'Sin by Silence' spotlights women who have killed their abusers and ended up behind bars.
Brenda Clubine met "Mr. Right" at age sixteen. At first, her gut told her something was off, he was a little too old for her—the relationship wasn't a fit. So the couple stopped dating. They moved on...but only for a time.
Two years later, when Brenda was 18, they met again and started a fresh relationship. They got married. They had a son. Brenda thought she knew what real love looked like. But there's a reason for the old saying "Love is blind." When her husband constantly chose her outfits, decided when she could put on make-up and dictated every facet of her life, Brenda believed that was just a part of love.
She missed the important early warnings.
Soon, her husband was referring to her by using ugly names. His hurtful words escalated into physical abuse. Brenda filed 42 police reports. She left her husband 11 times. And she came back 11 times, because when you have a child to provide for, life isn't as simple as walking out and never looking back. She thought she could change him.
She couldn't...but one night changed her life. "I wish I could put into words what it feels like to be so broken that your words and actions don't matter. I'd learned that what I had to say didn't matter," Brenda says. "And six months after he'd beaten me the worst, I knew that if something didn't happen, I wouldn't make it out of the room. I wouldn't be here celebrating my 50th birthday. He told me to give him my wedding rings, because tomorrow they wouldn't be able to identify my body."
In fear for her life, Brenda responded. She hit her husband, a former police detective who was twice her size, over the head with a wine bottle. Then, she ran for a safe place. She had no idea that she'd inflicted a mortal blow. Later, the police wouldn't tell her how her husband had died. She kept asking, and they kept telling her to let them know where she was, they would come get her. Brenda was charged with second-degree murder. She went to trial twice. The first was a hung jury. The second landed her behind bars for sixteen years to life.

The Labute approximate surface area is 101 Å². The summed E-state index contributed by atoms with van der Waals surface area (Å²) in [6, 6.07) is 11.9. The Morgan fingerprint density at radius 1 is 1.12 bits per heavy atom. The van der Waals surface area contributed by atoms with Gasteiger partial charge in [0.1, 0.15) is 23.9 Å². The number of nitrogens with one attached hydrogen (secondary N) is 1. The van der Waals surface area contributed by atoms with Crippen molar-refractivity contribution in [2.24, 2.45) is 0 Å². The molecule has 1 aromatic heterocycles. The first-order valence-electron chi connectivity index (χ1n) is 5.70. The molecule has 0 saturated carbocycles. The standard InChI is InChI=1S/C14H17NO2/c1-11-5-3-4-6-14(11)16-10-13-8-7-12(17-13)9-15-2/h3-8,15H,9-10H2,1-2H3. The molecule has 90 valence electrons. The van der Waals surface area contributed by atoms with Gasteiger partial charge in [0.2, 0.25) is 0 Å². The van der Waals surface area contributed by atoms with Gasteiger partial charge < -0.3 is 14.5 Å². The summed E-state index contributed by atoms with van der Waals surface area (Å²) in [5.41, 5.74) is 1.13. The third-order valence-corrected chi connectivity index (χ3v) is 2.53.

"I kept thinking, I needed to protect my life—doesn't anyone want to hear that?" Domestic Violence: Is It Just As Bad When A Woman Hits A Man?
Brenda's story is told as a part of Sin by Silence, a documentary about domestic violence's absolute worst-case-scenarios where the victims are incarcerated for killing their abusers. The film makes its world television premiere on Investigation Discovery at 8 PM ET on October 17 as part of Domestic Violence Awareness Month. Award-winning director Olivia Klaus helmed the project, which was close to her heart. She started volunteering at the California Institution for Women, the site of filming, about a decade ago. "One of my friends had opened up to me about what was happening in her marriage. I had no idea what to do," Klaus says. "I asked Dr. Elizabeth Leonard (the clinical and forensic neuropsychologist featured in the film) for help, and she told me I needed to meet these women. So, I went to the prison one night."
By that time, Brenda had begun Convicted Women Against Abuse (CWAA) after hearing whispers of past domestic violence inside prison walls, from the mouths of others with stories just like hers. She started the inmate-led group where victims could share their histories of domestic abuse and help each other cope.
"I needed to understand the abuse," Brenda says about leading the CWAA. "I wanted a platform so that other women could experience what I was feeling. I wanted them to know they weren't alone."
After one visit with the women, Klaus was hooked. She began volunteering with the group. After a year or two, the women got together and asked her to tell their story.
"How could I refuse?" she asks. "Society had labeled them as killers, but I saw them as survivors. I remember thinking, 'How are these women incarcerated?' I saw my mother, my grandmother, and even pieces of myself in them. In a split second, we could have to make a life or death decision like that. One in three women are abused. It could happen to anyone. These 7 Celebrities Who Survived Domestic Violence